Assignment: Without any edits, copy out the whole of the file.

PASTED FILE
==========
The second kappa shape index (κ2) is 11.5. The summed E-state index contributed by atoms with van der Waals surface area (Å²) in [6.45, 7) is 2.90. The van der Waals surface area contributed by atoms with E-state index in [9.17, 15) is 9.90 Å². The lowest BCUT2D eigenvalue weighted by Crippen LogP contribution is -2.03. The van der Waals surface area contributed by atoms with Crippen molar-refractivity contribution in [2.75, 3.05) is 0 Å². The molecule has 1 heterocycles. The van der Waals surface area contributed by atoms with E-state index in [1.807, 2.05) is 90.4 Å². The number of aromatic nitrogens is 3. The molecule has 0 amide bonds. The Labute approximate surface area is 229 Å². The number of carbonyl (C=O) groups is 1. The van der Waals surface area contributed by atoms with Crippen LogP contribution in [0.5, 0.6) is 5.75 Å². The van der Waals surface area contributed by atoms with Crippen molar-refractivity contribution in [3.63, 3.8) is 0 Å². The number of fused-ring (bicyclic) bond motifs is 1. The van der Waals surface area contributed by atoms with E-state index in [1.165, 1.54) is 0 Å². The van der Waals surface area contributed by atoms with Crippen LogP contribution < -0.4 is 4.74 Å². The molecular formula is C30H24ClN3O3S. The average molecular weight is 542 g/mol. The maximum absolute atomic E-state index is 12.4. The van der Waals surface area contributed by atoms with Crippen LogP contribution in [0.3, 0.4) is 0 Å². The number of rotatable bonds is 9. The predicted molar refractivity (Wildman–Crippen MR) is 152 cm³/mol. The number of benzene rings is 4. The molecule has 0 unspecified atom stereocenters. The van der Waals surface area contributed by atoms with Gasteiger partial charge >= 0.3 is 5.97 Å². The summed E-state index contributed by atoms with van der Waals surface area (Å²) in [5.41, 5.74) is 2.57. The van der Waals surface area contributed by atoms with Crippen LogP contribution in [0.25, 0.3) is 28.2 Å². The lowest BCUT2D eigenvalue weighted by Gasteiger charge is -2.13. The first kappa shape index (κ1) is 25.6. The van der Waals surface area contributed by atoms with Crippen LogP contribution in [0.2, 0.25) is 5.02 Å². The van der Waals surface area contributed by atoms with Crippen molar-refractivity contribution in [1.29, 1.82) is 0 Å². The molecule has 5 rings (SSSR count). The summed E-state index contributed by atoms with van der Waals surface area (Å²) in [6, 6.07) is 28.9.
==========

The second kappa shape index (κ2) is 11.5. The summed E-state index contributed by atoms with van der Waals surface area (Å²) in [6.45, 7) is 2.90. The van der Waals surface area contributed by atoms with E-state index in [9.17, 15) is 9.90 Å². The lowest BCUT2D eigenvalue weighted by Crippen LogP contribution is -2.03. The van der Waals surface area contributed by atoms with Crippen molar-refractivity contribution in [2.75, 3.05) is 0 Å². The molecule has 1 heterocycles. The van der Waals surface area contributed by atoms with E-state index in [1.807, 2.05) is 90.4 Å². The number of aromatic nitrogens is 3. The molecule has 0 amide bonds. The Labute approximate surface area is 229 Å². The number of carbonyl (C=O) groups is 1. The van der Waals surface area contributed by atoms with Crippen LogP contribution in [0.5, 0.6) is 5.75 Å². The van der Waals surface area contributed by atoms with Crippen molar-refractivity contribution in [3.63, 3.8) is 0 Å². The number of fused-ring (bicyclic) bond motifs is 1. The van der Waals surface area contributed by atoms with E-state index in [1.165, 1.54) is 0 Å². The van der Waals surface area contributed by atoms with Crippen LogP contribution < -0.4 is 4.74 Å². The molecular formula is C30H24ClN3O3S. The average molecular weight is 542 g/mol. The maximum absolute atomic E-state index is 12.4. The van der Waals surface area contributed by atoms with Crippen LogP contribution in [0.3, 0.4) is 0 Å². The number of rotatable bonds is 9. The predicted molar refractivity (Wildman–Crippen MR) is 152 cm³/mol. The number of benzene rings is 4. The molecule has 0 unspecified atom stereocenters. The van der Waals surface area contributed by atoms with Gasteiger partial charge >= 0.3 is 5.97 Å². The summed E-state index contributed by atoms with van der Waals surface area (Å²) in [5.41, 5.74) is 2.57. The van der Waals surface area contributed by atoms with Crippen LogP contribution in [0.25, 0.3) is 28.2 Å². The lowest BCUT2D eigenvalue weighted by Gasteiger charge is -2.13. The first kappa shape index (κ1) is 25.6. The van der Waals surface area contributed by atoms with Crippen LogP contribution in [0.2, 0.25) is 5.02 Å². The van der Waals surface area contributed by atoms with Crippen molar-refractivity contribution in [1.29, 1.82) is 0 Å². The molecule has 5 rings (SSSR count). The summed E-state index contributed by atoms with van der Waals surface area (Å²) in [6, 6.07) is 28.9.